The Washington Times - December 10, 2008, 05:21PM

President-elect Barack Obama has a new favorite phrase: “glide path”.

Just this month, he’s used the term three separate times and each time in different contexts, when talking about the withdrawal of troops from Iraq, the path he hopes to get the economy on and the trend of the country’s long-term financial challenges.


During his Dec. 1 press conference announcing Sen. Hillary Clinton as his secretary of state, Mr. Obama used the phrase when talking about Iraq.

“We are now on a glide path to reduce our forces in Iraq,” Mr. Obama said, commenting on the recently finalized status of forces agreement between the U.S. and Iraqi governments.

He said it again during his Dec. 7 appearance on NBC’s “Meet the Press.”

“The key for us is making sure that we jumpstart that economy in a way that doesn’t just deal with the short-term, doesn’t just create jobs immediately but also puts us on a glide path for long-term sustainable economic growth,” Mr. Obama said.

And then, again, during his Dec. 9 interview with Tribune reporters in Chicago, Mr. Obama used the term as he discussed “long term fiscal problems.”

“And if you look at the glide path that we are on with respect to health care spending and a whole host of other areas, we’ve got some big problems,” he said.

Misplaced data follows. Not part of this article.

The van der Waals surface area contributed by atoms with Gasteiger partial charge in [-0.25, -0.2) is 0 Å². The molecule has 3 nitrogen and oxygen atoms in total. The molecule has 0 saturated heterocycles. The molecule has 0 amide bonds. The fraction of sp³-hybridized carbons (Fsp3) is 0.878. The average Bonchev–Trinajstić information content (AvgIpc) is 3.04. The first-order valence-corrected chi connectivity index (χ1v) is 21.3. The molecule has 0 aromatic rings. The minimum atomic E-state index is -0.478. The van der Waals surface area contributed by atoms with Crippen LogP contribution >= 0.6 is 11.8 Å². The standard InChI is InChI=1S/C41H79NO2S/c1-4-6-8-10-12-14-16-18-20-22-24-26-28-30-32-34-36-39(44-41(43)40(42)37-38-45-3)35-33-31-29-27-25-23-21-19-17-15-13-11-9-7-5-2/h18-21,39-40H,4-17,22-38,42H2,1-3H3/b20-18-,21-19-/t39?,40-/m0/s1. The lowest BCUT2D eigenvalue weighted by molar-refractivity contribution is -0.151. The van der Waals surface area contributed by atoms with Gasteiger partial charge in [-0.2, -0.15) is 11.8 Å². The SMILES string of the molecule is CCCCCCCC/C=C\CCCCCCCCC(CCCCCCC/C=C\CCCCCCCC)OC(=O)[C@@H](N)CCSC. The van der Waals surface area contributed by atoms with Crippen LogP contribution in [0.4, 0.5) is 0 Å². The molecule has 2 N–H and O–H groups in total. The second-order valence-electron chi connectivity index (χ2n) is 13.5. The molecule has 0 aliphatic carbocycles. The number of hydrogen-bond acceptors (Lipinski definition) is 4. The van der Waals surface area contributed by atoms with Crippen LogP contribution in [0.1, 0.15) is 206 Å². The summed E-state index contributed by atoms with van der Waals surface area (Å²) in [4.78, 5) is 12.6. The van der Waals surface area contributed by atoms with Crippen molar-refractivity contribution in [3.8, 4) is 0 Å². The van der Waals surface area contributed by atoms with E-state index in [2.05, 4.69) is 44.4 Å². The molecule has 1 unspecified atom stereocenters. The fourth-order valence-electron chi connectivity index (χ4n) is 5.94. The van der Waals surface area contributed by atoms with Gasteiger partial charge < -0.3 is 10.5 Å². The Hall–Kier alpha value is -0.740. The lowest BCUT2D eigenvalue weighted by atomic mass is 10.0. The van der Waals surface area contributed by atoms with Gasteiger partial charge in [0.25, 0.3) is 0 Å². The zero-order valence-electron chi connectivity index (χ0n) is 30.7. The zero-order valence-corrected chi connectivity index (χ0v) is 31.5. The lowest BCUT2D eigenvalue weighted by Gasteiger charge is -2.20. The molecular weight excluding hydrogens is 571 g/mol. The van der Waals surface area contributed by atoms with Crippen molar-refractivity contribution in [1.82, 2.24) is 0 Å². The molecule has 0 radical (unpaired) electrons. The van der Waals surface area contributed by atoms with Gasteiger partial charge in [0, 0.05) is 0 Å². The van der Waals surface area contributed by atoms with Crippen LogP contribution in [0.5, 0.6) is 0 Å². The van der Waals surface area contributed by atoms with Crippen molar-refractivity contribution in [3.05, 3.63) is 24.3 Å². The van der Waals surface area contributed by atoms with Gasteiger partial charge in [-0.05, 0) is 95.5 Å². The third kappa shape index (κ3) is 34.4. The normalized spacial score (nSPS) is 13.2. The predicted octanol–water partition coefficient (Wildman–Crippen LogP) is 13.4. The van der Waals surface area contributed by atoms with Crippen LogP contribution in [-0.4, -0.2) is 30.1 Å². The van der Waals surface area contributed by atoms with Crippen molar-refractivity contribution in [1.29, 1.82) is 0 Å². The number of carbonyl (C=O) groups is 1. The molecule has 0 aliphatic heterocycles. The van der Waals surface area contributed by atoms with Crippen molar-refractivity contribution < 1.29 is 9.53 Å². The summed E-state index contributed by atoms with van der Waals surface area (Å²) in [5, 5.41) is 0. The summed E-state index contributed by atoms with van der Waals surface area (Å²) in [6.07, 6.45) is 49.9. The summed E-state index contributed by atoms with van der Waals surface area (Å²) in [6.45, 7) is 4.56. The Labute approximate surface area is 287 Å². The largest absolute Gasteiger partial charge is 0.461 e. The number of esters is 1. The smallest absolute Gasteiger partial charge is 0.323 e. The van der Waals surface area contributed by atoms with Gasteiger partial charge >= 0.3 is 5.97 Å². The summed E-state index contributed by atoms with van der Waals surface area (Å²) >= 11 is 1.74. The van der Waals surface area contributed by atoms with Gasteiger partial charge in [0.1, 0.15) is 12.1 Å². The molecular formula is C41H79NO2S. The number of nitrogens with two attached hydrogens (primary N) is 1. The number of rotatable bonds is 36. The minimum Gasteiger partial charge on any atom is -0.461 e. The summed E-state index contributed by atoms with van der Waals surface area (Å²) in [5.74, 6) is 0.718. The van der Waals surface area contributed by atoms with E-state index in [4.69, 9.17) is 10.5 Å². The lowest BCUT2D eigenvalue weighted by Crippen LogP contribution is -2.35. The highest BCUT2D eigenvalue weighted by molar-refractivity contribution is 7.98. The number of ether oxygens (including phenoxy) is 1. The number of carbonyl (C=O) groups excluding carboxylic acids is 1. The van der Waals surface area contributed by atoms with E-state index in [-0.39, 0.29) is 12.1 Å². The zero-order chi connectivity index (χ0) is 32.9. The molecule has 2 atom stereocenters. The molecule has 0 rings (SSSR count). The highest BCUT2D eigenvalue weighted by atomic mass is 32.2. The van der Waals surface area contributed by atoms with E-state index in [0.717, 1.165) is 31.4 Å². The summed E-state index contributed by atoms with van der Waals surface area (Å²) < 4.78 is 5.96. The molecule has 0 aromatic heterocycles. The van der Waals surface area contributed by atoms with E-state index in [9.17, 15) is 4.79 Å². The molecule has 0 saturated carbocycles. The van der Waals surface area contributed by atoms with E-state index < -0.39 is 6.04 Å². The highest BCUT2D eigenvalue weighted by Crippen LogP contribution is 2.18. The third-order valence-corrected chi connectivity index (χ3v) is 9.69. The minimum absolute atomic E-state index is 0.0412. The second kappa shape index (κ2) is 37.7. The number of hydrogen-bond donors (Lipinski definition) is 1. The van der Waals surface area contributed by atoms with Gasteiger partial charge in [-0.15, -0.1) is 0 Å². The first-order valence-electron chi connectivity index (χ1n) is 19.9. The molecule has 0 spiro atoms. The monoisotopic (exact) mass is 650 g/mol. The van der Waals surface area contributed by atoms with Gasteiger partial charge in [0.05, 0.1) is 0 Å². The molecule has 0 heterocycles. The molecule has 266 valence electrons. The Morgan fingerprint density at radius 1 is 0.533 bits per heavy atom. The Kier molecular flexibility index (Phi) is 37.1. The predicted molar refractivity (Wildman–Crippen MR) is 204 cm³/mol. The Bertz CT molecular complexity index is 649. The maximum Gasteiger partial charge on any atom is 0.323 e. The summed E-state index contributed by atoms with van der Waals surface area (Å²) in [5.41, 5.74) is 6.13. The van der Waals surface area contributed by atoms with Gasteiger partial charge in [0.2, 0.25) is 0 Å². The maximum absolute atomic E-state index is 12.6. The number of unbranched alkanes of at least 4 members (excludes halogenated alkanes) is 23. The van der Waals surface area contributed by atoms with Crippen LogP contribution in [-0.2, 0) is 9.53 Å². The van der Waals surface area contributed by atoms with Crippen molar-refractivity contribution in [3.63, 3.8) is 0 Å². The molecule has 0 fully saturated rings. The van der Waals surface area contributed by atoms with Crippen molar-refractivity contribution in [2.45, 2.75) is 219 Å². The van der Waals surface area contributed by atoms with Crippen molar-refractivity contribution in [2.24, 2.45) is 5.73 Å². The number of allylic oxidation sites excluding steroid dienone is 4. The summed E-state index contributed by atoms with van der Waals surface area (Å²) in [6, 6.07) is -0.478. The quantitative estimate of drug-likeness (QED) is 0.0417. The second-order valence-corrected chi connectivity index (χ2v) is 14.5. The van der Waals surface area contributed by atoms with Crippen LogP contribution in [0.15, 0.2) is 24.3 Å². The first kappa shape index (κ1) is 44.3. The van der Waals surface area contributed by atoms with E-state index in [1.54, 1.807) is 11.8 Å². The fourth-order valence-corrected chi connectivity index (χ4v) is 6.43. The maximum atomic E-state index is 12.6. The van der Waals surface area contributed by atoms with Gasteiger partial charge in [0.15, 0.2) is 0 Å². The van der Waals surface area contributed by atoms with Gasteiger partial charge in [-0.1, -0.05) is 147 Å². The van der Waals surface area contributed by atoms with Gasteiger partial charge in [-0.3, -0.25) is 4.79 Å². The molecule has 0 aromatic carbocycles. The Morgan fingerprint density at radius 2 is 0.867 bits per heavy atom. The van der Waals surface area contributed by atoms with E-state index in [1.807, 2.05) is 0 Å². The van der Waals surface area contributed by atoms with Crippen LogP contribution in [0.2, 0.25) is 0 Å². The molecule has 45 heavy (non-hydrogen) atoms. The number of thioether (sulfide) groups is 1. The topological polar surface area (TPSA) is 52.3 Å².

“What’s up with all the gliding?” asked Grant Barrett, a public radio talk show host, on the Web site for his hour-long show, “A Way with Words.”

The term “glide path” has a specific meaning, generally referring to “the path of descent of an aircraft,” according to the American Heritage Dictionary.

Ben Zimmer, executive produce of the Visual Thesaurus website and a former editor for American dictionaries at Oxford University Press, wrote in a blog post on Tuesday that there is precedent for using “glide path” in discussing economics.

“In June 1973, when the American economy was in a precarious state, Federal Reserve Chairman Arthur F. Burns was quoted by Barron’s as saying that ‘it is possible to keep the economy from overheating, and guide it into a ‘glide path’ of moderate sustainable economic expansion,’” wrote Mr. Zimmer, who has also consulted on the Oxford English Dictionary, a great resource opened up to me by Professor Michael Olmert at the University of Maryland.

Mr. Zimmer, however, said that he thinks using “glide path” when talking about the economy, as Mr. Obama did on “Meet the Press,” is misguided.

“When the glide path metaphor is transferred to economics, I think, it doesn’t quite … fly. Even if the economy is being steered to a ‘soft landing,’ it’s still going down, right? Wouldn’t we want to get that plane moving upwards, or at least staying level?”


- Jon Ward, White House reporter